Sat, Jul 07, 2007 - Page 3 News List

Activists urge candidates to respect language rights

LESS CLASSICAL The campaign came in the wake of a call for a reduction in the ratio of articles in senior high school textbooks written using classical Chinese

By Loa Iok-sin  /  STAFF REPORTER

A number of civil groups and linguistic rights activists yesterday urged both Chinese Nationalist Party (KMT) and Democratic Progressive Party (DPP) presidential candidates to respect the right of students to receive an education in their mother tongue.

Although many languages such as Hoklo, Hakka and over 13 Aboriginal tongues exist in Taiwan, Mandarin is the only language of instruction in the education system, they said.

The groups, including the Taiwan Society, the Taiwan Romanization Association (TLH) and the Taiwan Hakka Teachers' Association, urged the two parties to support the enactment of a national language development law.

The groups also called on both parties to help push for the publication of textbooks in all subjects in local languages, to encourage teachers to use local languages in the classroom and to design a curriculum in which Taiwanese literature, Chinese literature and world literature would all be treated equally.

"For example, in Hakka communities, Hakka should be the language of the classroom, while in Hoklo communities, Hoklo should be the language of instruction," TLH chairman Ho Sin-han (何信瀚) said. "This is nothing exotic or new as that's the way it was decades ago before everyone was able to speak Mandarin."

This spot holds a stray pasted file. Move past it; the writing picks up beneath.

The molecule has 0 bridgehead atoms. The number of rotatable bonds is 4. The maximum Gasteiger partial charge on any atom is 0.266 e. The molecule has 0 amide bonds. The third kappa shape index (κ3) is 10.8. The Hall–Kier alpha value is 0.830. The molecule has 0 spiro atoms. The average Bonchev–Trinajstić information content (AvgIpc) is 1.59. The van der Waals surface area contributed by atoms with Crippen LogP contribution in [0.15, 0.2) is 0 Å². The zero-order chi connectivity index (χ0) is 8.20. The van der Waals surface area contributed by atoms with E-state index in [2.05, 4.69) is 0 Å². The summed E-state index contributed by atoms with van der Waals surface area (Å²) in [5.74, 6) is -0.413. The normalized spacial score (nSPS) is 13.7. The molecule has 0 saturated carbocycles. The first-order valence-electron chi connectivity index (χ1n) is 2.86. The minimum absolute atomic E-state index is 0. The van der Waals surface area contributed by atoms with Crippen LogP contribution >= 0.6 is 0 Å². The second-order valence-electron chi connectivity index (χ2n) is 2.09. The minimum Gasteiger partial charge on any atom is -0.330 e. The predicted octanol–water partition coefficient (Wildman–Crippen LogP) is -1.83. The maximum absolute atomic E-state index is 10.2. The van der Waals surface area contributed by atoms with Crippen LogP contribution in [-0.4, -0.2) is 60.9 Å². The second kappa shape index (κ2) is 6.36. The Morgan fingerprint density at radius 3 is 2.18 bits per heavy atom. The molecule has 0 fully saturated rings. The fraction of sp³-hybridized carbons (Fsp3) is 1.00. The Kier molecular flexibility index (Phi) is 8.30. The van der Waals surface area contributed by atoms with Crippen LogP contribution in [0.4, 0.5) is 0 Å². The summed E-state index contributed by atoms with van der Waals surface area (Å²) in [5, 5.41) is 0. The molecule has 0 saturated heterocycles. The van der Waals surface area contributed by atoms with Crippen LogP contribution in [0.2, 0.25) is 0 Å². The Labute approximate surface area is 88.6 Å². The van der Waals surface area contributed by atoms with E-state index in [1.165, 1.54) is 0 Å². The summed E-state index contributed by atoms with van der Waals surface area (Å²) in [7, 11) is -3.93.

In places where the ethnic composition is more diverse, such as Taipei, "Mandarin can be used," Ho said, while stressing that "we're not trying to wipe out any language, just trying to restore the linguistic situation to its original state."

The groups first visited the KMT's headquarters to present their demands to KMT presidential candidate Ma Ying-jeou (馬英九).

However, as Ma was not at the party headquarters, a KMT official took the petition from the demonstrators and said the KMT would respect their demands.

The activists then moved on to DPP presidential candidate Frank Hsieh's (謝長廷) campaign office, where they received a positive response.

"We'd certainly be happy to work with you on the mother tongue issue, as Hsieh has always put Taiwan's interests, culture and minority issues as his priorities," said Lee Ying-yuan (李應元), Hsieh's campaign manager.

Lee also promised to hold further meetings with the groups to discuss more concrete plans to build a more mother-tongue-friendly education system and society.

The groups' call yesterday came in the wake of a joint statement issued by nine pro-Taiwan independence civic groups on Thursday, calling for a reduction in the ratio of articles written in classical Chinese in senior high schools' "National Language" textbooks.

The statement lamented a decision made by the screening committee for national language textbooks to have articles written in classical Chinese comprise 45 percent of the textbooks, meaning that these articles will continue to dominate the educational platform in the nation's senior high schools.

Additional reporting by CNA

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